Website www.era-edta.org

Dr. Bettina Albers
ERA-EDTA
+49 3643 776423
email us here


Source: EIN Presswire

COVID-19 mortality alarmingly high in dialysis patients

Dr. Maria Jose Soler Romeo talked about the Spanish COVID-19 Dialysis/Transplantation Experience at the Opening Conference of the ERA-EDTA Congress

PARMA, ITALY, June 5, 2020 /EINPresswire.com/ — Spain is one of the European countries besides the UK and Italy that was particularly hard hit by the coronavirus pandemic in March. Early on, it was not possible to predict the extent of the outbreak. The first case in Spain was a German tourist who brought the virus to La Gomera in the Canary Islands at the end of January; a second case, this time a British tourist, was identified on Mallorca on February 10. Three days later, the first patient in Spain died of COVID-19 (however it was diagnosed later on postmortem)– followed by a rapidly rising death toll. By the end of March, there were more than 238,000 confirmed cases and 29,000 deaths in Spain, out of a total population of almost 47 million. The UK, with a total population of 66 million, had 38,000 deaths at that time, while Italy, with 60 million, had more than 33,000 deaths.
On March 31, 789 COVID-19 patients were receiving treatment at the Hospital Vall d’Hebron in Barcelona, 168 of them on the ICU. But what were the outcomes among end-stage renal disease/ESRD patients (dialysis patients and transplanted patients)? At what rate did they fall ill and what was their prognosis?

At the Opening Conference of the ERA-EDTA Congress, Dr. Maria Jose Soler Romeo presented data gathered at the Hospital Vall d’Hebron. Of 400 dialysis patients with the Vall d´Hebron as a reference hospital, 21 or a good 5% had COVID-19. In the whole of Spain, 238,000 out of 47 million people (about 0.5%) had contracted the disease at that time. The figures obtained from the Hospital Vall d’Hebron on the incidence of COVID-19 are not representative, of course, as it is only one center, but they do indicate a significantly higher rate of infection for dialysis patients. Of the 21 dialysis patients who contracted COVID-19, 15 were discharged, one was on the ICU at the time of the survey, and five had died. The mortality rate in this center was 24%. This high death rate among infected dialysis patients was also verified in an analysis of the Spanish COVID-19 Dialysis/Transplantation Registry, which included a total of 1572 ESRD patients, including 998 HD patients, 51 PD patients and 523 kidney transplant patients. The mortality rate among HD patients was more than 27% for the whole Spain, but was also more than 23% for kidney transplant patients. PD patients had a significantly lower mortality rate of 15%, but their number is so small in proportion that it is almost impossible to make statistically valid statements about this patient group.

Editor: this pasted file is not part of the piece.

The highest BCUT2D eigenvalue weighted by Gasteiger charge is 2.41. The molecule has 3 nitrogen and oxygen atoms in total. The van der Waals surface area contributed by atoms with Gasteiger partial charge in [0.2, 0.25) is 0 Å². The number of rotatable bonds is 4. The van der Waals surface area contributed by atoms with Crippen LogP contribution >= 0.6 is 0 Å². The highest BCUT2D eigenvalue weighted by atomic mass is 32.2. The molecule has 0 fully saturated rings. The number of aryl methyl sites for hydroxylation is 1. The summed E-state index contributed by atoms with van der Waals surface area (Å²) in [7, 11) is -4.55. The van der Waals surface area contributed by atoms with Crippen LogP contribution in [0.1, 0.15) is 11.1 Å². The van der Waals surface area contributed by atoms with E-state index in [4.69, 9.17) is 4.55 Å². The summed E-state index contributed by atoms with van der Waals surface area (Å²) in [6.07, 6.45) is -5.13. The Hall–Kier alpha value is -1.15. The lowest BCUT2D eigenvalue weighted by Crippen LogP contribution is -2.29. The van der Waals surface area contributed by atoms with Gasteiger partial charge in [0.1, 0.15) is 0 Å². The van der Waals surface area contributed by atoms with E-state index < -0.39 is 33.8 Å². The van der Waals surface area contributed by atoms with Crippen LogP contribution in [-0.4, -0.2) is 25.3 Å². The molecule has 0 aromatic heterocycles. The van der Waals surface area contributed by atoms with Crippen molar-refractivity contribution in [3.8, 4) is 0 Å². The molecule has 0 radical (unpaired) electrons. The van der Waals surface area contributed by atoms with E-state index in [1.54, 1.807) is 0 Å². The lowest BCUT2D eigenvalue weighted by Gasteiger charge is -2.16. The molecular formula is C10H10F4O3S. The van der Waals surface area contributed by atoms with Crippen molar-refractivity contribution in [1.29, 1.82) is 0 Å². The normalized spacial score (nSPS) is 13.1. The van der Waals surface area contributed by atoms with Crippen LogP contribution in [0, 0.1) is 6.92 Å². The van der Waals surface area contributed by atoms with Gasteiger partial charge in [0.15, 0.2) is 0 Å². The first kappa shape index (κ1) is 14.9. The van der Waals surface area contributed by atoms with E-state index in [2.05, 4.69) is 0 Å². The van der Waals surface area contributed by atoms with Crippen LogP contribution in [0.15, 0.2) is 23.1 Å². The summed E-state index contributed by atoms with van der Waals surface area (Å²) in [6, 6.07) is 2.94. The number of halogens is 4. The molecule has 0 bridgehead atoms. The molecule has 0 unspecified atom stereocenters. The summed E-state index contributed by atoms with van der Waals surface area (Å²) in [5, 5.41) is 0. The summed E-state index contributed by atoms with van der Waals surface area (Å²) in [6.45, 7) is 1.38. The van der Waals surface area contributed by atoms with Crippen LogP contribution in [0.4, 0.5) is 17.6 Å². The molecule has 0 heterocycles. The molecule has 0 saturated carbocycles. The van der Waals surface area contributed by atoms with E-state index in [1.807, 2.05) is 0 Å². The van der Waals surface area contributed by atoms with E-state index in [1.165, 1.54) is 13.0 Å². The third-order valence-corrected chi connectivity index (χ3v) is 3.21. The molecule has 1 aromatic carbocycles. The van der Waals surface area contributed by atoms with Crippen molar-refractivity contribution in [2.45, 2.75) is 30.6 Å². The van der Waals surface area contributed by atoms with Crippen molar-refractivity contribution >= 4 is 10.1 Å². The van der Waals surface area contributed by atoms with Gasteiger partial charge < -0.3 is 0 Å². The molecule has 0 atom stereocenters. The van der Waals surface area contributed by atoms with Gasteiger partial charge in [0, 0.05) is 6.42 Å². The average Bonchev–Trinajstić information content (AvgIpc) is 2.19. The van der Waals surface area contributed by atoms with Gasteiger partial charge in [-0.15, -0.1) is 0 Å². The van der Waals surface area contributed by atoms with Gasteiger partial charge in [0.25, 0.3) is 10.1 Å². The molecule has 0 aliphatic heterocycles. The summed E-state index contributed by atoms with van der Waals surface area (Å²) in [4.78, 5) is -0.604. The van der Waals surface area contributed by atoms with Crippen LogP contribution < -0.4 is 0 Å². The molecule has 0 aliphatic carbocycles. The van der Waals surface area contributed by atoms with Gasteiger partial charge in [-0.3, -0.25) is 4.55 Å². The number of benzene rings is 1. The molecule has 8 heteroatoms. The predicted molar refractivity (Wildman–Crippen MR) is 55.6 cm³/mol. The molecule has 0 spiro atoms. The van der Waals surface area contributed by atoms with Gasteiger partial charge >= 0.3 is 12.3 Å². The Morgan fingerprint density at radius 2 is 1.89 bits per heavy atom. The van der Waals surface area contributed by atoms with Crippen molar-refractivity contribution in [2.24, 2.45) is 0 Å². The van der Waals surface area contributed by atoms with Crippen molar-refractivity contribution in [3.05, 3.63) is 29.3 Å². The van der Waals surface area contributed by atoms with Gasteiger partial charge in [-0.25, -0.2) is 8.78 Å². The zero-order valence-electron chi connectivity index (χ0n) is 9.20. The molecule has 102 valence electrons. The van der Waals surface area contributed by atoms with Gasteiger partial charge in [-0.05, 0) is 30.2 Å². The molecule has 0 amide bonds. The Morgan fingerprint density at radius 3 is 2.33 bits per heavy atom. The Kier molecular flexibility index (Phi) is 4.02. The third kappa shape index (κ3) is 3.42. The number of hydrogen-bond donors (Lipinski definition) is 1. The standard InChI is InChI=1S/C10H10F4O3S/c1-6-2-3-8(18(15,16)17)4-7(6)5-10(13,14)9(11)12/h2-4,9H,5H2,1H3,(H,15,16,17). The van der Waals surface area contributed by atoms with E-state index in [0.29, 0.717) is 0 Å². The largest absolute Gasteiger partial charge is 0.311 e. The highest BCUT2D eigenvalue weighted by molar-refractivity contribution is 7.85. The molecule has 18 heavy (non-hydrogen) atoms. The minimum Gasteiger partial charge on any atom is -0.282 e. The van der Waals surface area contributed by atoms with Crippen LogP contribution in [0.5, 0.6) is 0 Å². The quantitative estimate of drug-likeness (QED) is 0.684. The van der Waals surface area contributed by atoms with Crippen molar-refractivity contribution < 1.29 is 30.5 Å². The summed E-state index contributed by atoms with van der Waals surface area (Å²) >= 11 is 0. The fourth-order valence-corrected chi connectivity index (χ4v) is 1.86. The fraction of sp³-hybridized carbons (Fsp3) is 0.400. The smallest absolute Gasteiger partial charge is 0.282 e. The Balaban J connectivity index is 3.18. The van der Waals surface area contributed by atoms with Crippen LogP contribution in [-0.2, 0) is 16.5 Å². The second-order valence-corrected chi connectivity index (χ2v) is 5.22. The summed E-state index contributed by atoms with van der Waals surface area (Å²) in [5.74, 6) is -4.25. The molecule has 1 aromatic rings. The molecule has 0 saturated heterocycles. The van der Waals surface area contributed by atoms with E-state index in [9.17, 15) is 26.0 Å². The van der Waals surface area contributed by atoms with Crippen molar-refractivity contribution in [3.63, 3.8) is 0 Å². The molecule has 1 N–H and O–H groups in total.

The high mortality rate among dialysis patients was also verified in a study that monitored the course of disease in 36 HD patients between March 12 and April 10 in Hospital Gregorio Marañón in Madrid. The death rate here was as high as 30.5%, but what is particularly interesting about this study is that it analyzed predictors of mortality. The conclusion was that, in addition to patient older age and pneumonia, there are three factors that significantly influence the mortality rate among coronavirus-positive dialysis patients: (1) the number of years on dialysis (dialysis vintage), (2) lymphopenia, which describes a low number of special white blood cells (lymphocytes) that protect the body from infections, and (3) elevated LDH levels, a surrogate for tissue damage.

“What we had to learn from nephrologists in Spain is that dialysis patients are more susceptible to the virus and that the risk of patients dying is very high at a rate of 1:4. These patients need special protection. Many studies have shown that even people without symptoms or with asymptomatic symptoms can carry and pass on the virus. In dialysis units, therefore, we cannot rely on always being able to detect infected patients and to isolate them in time. To protect our highly vulnerable patients, it is essential that all the patients and staff be tested on a regular basis in order to minimize the risk of infection in COVID-19 outbreaks. We must continually remind ourselves that, of four coronavirus-positive dialysis patients, one will not survive. Outbreaks in dialysis units must therefore be prevented at all costs”, Dr. Soler concluded.

[1] Marian Goicoechea, Luis Alberto Sánchez Cámara, Nicolás Macías et al. COVID-19: Clinical course and outcomes of 36 maintenance hemodialysis patients from a single center in Spain.